Cal Swimming Gold Medallists Staciana Stitts And Ashley Whitney
Nov. 15, 2001
BERKELEY - There are aspects of the 2001-02 California women's swim team that are unique to any other collegiate swimming program in the nation. Besides featuring the 2001 NCAA Swimmer of the Year Natalie Coughlin - who as a freshman was thoroughly spectacular in winning all 15 Pac-10 races and setting three NCAA records - Teri McKeever's squad also has a pair of truly Golden Bears.
Truly gold as in Olympic gold medals.
Juniors Staciana Stitts and Ashley Whitney both have experienced success at the highest level, both owning gold medals - something most college swimmers can only dream of - yet they did not earn their golds in typical fashion. Stitts won the gold medal at the 2000 Sydney Olympics as a member of the United States' 400-meter medley relay team, swimming the breaststroke leg for Team USA. Whitney got her gold medal while still in high school and as a member of the United States' 800-meter freestyle relay at the 1996 Atlanta Olympics. But, neither one of these Cal stars saw the top of the victory stand or got to listen to the national anthem.
What Stitts, the Bears' school record holder in the 100 and 200 breast, and Whitney, an outstanding distance freestyler who was an All-American and a member of the national champion Georgia Bulldogs in 1999, have in common, is that they only swam in the morning prelims at the Olympics. They did not swim in the evening finals in front of the world stage, and in a way, were unsung heroes that enabled others to capture the glory.
'I swam in the morning, so the girls could swim that night,' said Stitts. 'I kind of felt like second string. But swimming was such a small part of the whole Olympic experience. To me, the opening ceremony was more exciting than the swimming part.'
The way relay teams work at the Olympic Games is that each country can have up to six members be a part of a relay, having different people swim in the preliminary races. Then all members of deserving parties receive medals at the end of the competition. It really is a true team effort, something that is also important to the Cal program, which relies on its relay teams to earn valuable points at the NCAA Championships. Stitts was a member of the Bears' 200 and 400 medley relays, swimming the breaststroke leg on Cal's 2001 national runner-ups in those events. Whitney earned All-America honors at Georgia as a member of the Bulldogs' 800 free relay.
In a lot of ways, the most cherished accomplishment for Stitts and Whitney was making the United States Olympic Team. Whitney, a native of Nashville, Tenn., attended high school at the prestigious Bolles School in Jacksonville, FL and was coached by former Cal swimmer Larry Shofe. She made the 1996 Olympics when she was the '96 national champion in the 800-meter freestyle. Stitts earned her spot on the Olympic team when she placed second in the 100-meter breast at the 2000 Olympic Trials.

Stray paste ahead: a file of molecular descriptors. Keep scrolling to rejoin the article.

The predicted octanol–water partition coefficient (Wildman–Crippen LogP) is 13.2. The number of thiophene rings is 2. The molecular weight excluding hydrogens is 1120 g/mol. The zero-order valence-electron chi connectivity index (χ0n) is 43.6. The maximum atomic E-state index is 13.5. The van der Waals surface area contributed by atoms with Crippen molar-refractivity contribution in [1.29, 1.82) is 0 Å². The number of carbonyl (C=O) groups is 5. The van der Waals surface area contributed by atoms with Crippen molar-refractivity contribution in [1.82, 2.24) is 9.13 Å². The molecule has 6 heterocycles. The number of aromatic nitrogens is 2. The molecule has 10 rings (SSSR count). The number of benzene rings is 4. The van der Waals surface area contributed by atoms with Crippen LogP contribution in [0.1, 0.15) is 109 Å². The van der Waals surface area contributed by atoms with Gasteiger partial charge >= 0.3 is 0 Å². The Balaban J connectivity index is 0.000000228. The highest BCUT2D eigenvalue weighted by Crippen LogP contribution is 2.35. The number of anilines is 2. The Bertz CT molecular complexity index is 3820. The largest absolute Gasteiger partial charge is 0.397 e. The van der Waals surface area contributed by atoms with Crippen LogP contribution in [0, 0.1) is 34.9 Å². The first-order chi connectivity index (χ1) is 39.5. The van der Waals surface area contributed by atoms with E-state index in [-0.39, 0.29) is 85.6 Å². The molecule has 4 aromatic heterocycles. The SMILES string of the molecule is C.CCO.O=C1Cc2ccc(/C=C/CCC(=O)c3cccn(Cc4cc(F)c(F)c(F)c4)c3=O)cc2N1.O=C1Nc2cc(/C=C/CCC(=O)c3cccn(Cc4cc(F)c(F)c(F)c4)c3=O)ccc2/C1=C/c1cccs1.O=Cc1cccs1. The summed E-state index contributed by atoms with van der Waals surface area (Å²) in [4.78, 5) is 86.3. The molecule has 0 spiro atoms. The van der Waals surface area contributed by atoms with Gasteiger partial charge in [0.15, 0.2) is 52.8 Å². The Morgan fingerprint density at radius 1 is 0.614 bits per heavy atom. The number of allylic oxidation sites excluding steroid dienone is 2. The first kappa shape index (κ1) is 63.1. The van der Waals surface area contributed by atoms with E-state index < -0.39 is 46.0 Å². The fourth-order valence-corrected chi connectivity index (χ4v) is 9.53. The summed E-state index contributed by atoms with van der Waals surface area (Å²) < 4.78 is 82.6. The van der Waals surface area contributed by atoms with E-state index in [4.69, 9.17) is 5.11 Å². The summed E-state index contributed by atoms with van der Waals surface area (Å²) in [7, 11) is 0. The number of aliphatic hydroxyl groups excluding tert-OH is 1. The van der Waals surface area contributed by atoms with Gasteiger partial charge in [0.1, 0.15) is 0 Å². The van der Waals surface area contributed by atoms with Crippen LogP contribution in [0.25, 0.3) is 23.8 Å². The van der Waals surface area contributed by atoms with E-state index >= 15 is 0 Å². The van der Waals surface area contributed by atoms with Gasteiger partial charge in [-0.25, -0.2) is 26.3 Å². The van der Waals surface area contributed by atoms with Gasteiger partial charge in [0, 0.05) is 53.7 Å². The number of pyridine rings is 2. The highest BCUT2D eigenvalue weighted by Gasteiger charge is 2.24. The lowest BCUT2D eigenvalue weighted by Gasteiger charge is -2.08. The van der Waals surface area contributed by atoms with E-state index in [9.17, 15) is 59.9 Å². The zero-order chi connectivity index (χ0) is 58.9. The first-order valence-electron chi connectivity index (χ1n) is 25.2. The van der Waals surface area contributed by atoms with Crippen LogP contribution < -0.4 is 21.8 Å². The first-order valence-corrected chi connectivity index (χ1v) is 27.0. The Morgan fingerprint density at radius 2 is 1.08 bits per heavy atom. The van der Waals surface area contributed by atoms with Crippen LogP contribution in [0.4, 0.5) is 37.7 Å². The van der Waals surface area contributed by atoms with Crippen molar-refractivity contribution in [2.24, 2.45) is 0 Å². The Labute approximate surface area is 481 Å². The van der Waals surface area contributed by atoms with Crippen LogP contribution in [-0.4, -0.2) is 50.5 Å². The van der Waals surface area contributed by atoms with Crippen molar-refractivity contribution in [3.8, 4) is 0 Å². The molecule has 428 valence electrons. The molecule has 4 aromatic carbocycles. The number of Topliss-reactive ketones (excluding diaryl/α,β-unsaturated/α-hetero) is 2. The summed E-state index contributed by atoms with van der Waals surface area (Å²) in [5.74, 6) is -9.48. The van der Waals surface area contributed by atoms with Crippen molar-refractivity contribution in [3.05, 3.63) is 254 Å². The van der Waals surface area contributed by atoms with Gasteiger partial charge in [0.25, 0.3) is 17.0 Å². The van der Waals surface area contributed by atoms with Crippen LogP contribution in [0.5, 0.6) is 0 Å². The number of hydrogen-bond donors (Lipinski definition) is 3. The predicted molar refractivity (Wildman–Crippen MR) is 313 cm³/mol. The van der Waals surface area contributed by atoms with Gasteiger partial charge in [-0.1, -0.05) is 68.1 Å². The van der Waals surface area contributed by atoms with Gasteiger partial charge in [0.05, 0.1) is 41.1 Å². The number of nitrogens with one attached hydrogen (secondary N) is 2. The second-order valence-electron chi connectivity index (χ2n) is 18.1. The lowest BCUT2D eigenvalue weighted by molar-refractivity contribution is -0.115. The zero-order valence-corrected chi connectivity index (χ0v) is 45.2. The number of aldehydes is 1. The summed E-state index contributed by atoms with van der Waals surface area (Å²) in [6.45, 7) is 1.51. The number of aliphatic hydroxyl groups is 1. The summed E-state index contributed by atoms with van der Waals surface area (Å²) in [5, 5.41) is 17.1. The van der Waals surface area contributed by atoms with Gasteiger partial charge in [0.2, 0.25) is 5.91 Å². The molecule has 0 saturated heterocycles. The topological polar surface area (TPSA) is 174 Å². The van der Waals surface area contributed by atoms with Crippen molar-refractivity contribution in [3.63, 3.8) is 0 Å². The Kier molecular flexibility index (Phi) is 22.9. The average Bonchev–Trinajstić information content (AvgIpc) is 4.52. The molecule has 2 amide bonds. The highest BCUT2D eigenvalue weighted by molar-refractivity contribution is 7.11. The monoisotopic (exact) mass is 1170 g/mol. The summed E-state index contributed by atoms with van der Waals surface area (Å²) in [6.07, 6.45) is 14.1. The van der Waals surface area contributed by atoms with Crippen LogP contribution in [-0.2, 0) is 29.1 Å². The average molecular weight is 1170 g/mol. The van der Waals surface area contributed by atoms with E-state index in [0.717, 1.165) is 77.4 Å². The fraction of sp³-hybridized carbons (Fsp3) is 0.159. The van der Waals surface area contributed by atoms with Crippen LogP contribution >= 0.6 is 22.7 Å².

'I was in shock when I made the Olympic team,' said Stitts. 'It was a race I wanted. It was something I had been concentrating on and training for three years. There was a moment of doubt, but when the race was over, all I saw was that No. 2 on the scoreboard next to my name. I was so excited. There were 11 people from my school and club who had made the Olympics, so I was already a part of a community. It was like my gift to be with them.'
'When I made the Olympics, two other high school teammates made the Olympic team with me,' explained Whitney. 'There were 21 other swimmers from Bolles as well. To see them compete for other countries was so exciting. It was a great opportunity.'
And so now Stitts and Whitney, who are swimming together on the same team for the first time in their careers, can share with each other their feelings and experiences of being part of the Olympic glory, albeit bittersweet because of their circumstances. They also share the difficulty of coming off the Olympic stage and having to get back to the day-to-day grind of training, as well as now having to juggle being a college student at one of the most challenging academic universities in the world.
'It was tough coming back from the Olympics,' said Whitney. 'You realize you have to work again to be fast. It was hard to get back into it. There are no exceptions for you. It is nice talking with Staciana because she was going through some of the same things I went through four years earlier. It is nice being able to understand some of the same experiences with each other.'
'It is awesome to have been in the same position as Ashley and to have the same feelings when we were there,' said Stitts. 'The opening ceremony was really the highlight. We both didn't get to stand on the victory stand. It felt more like we were a cog in the machine. Once it (the Olympics) was over, I didn't have any goals any more, absolutely no goals.'
'Getting a gold medal didn't mean as much to me personally,' added Whitney. 'What I like to do more is to share it with kids. It is neat when people ask me if I've been to the Olympics, which the answer is 'yes.' And, then they ask you if you got a gold medal and the answer is also 'yes.' I don't think Staciana and I both really realize what we have accomplished.'